Pregnancy is a cherished time for any woman – A time after which they elevate to the status of motherhood. There is significant planning that needs to be done, and questions pop up right from the beginning. Will I have morning sickness? Should the delivery be C-Section or natural birth? The questions take a slight shift when you have Rheumatology arthritis. Will my disease or the medications that I’m having negatively affect the health and wellbeing of the growing baby? Will the disease worsen? Would having Rheumatoid arthritis severely affect my delivery? Will I be able to do anything about it?
There is no doubt, that this may be a trying time for a mother who has Rheumatoid arthritis, and the questions of whether this ailment would prevent her from harboring, nourishing and caring for the expected baby in every shape and form. However, surprisingly there is a light at the end of the tunnel. For some women, surprisingly the situation turns around during the term of the pregnancy. It is approximated that roughly 70% of the women with Rheumatoid arthritis experience vastly improved symptoms by the time they reach their second trimester and this can last well into post-delivery (6 weeks).
There have been numerous studies to document and learn from this phenomenon, and it is believed that the effect is due to the increased anti-inflammatory cytokine levels and the sudden hormonal changes that occur throughout the term of pregnancy. It is believed that women who are negative for a certain Rheumatoid facto and a specific type of antibody that is called the anti-CCP, for them there is a higher likelihood for improvement during pregnancy. Not just that, but there is more! Research also has been able to conclude that the higher the genetic contribution from the father side of the expecting baby, then better is the outlook for the mother’s disease activity. However, this bliss of pain-free postpartum fades into the distance quite quickly.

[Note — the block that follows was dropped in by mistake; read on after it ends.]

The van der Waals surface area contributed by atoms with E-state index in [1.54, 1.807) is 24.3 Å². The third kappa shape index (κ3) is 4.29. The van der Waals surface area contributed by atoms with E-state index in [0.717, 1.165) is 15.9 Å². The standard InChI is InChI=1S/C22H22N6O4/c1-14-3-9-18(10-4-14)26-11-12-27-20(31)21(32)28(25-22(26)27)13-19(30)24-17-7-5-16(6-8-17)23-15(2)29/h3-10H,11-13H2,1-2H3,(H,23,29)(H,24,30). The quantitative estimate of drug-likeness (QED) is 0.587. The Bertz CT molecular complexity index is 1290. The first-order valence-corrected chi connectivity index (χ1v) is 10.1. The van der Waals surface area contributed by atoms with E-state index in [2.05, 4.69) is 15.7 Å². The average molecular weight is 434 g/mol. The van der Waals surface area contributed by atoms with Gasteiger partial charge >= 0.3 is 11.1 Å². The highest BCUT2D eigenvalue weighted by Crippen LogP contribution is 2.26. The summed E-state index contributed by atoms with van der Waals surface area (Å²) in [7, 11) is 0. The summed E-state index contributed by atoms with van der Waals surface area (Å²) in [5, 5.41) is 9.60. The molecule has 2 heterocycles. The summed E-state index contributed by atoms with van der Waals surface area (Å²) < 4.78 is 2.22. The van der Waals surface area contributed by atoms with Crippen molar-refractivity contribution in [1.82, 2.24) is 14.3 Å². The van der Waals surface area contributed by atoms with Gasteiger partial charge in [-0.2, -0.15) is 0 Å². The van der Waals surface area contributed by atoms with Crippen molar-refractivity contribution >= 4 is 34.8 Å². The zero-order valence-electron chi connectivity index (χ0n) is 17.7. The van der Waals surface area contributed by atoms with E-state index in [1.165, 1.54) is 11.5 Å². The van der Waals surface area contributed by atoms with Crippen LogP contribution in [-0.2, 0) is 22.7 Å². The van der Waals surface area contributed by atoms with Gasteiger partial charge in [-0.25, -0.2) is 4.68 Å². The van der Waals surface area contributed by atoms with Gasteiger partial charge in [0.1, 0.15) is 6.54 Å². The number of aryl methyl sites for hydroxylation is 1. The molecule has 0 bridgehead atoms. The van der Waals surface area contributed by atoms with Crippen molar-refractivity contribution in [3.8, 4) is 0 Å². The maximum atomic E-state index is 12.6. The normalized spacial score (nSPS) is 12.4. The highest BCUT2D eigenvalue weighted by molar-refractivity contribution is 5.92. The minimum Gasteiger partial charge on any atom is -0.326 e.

After delivery, the body is weakened to a degree, and if you have experienced milder diseases during your pregnancy, then the chances for the disease to get worse become higher. This is at least the case right after delivery. There was a study conducted in Holland, which showed that around 39% of the test group has at least one moderate flare-up during the postpartum. It is advised that the expectant mother take a trip to the doc, to get the right rheumatic pain treatment that will help both you and more importantly your baby!